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Ken, if I lived closer to you I would lend you my very accomplished 'mouser'. It may not be that he gets as many of these rodents in the winter but rather instead he significantly depletes the population in the summer.

This post was edited by rouge21 on Fri, Jan 25, 13 at 8:43

    Bookmark   January 24, 2013 at 8:15PM
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I think you might be right about the milky spore. My friend used the teaspoon dump every so many feet while walking the entire yard method. It took forever to do it, and she still complains about grubs. I can assure you that her neighbors did not treat their yards.

Today, we've had quite a significant addition of snow to the dusting I mentioned above. The temperatures are going to moderate now, to the point where we are going to see 50 degrees next week. Crazy weather for sure.

I'm with Ken - I want rid of all of the mice, moles, voles, bugs, etc.

    Bookmark   January 25, 2013 at 12:11PM
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Thyme2dig NH Zone 5

I'm with Ken too. The rodents are the worst!

Maybe I've gone the entirely opposite direction in fighting the japanese beetles, and perhaps they ultimately won the battle? Over the years I have removed any japanese beetle magnets from my yard. I used to have a rose garden in front, but the japanese beetles came in droves. Weren't my co-workers ecstatic when I brought in a rose bush for eah one! They also really liked a pussy willow I had and purple leaf plum. I'm sure there are other plants that I've removed and just forgotten about. I have hardly any japanese beetles coming anymore, but I really did like some of those shrubs.

    Bookmark   January 26, 2013 at 8:41AM
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north53 Z1b MB(zone 1b Canada)

So far we haven't experienced the Japanese beetle. Here's hoping the frigid winter we've had so far will keep them away. There does seem to be a correlation between a mild winter and outbreaks of infestations though. Last year we had an unseasonably mild winter...great fun for most people, but in the summer that followed we had some serious scourges. In my yard the worst was some kind of cutworm that devastated many perennials and annuals. It didn't seem to be fussy and could destroy a plant overnight. It was worse of course for the farmers who had crops destroyed.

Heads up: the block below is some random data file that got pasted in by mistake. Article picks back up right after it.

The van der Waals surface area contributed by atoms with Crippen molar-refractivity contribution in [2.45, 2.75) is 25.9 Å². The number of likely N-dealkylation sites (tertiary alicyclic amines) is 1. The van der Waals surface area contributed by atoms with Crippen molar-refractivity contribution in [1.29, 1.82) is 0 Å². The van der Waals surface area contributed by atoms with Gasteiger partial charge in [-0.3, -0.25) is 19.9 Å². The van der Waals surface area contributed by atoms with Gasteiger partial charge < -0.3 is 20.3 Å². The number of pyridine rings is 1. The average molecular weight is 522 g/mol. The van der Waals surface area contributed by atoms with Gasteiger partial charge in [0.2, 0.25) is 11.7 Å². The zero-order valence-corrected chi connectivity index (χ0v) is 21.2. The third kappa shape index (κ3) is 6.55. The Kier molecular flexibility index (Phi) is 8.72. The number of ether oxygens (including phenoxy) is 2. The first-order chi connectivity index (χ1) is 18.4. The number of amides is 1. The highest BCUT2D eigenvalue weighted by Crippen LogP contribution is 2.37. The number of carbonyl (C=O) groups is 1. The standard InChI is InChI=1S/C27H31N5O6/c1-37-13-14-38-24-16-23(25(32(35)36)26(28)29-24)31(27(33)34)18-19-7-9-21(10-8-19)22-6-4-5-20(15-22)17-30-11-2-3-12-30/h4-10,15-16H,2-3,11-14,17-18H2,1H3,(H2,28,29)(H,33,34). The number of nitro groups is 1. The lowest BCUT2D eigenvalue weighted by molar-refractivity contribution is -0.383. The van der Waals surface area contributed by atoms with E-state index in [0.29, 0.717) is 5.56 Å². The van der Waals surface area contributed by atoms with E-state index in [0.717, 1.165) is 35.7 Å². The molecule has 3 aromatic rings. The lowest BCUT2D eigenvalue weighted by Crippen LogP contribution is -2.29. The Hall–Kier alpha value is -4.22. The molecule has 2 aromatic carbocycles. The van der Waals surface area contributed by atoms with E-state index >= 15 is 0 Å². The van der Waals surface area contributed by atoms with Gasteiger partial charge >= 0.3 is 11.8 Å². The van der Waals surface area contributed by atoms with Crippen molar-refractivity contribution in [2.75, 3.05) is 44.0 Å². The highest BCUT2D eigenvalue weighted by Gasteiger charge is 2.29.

Bookmark   January 28, 2013 at 11:09AM
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terrene(5b MA)

Generally the Japanese beetles have tapered off in this area. Although I did see a number of them on the Purple Loosestrife that grows in the wetland areas in the neighborhood. Good beetles! Eat the terrible invasive plants! In fact, I have a somewhat weird idea to use the Japanese beetle traps to lure the beetles to the Purple loosestrife that is invading my favorite milkweed field where I collect Asclepias syriaca for the Monarchs. Perhaps they will curb its spread a little?

Meanwhile, I noticed that the mosquito and tick population was greatly reduced last summer, after the nearly snowless winter last year. Hoping for a repeat this summer.

    Bookmark   January 28, 2013 at 8:14PM
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garden_crazy(z5 N IL)

I wish the Chipmunks would go away. Every year there are more and more and more. A master gardener friend told me to put gumballs out for them. They love them but cannot disest them............. I can't bring myself to drowned them.
I put milky spore down -broadcast- about 1 acre. It made a HUGE difference in the population. I can't say that there have been other environmental issues that would have had a great impact on them. -I put it down about 5-6 years ago, backyard only (cost/test). -All my plants are pretty much in the backyard. Even though it is pricey, one application lasts for so many years/

    Bookmark   February 18, 2013 at 12:08PM
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Well, last year the Japanese Beetles came late -- I thought maybe they forgot about us like the mosquitoes did but they did arrive in late July. I sprayed them with 'Bug Stop' by Spectricide and I never saw such a good result with any other killer! I only had to spray them once and didn't see them again.

We had no rain, however to wash it off the leaves but my perennial Hibiscus was not bothered and neither were the fruit trees.

    Bookmark   February 25, 2013 at 3:50PM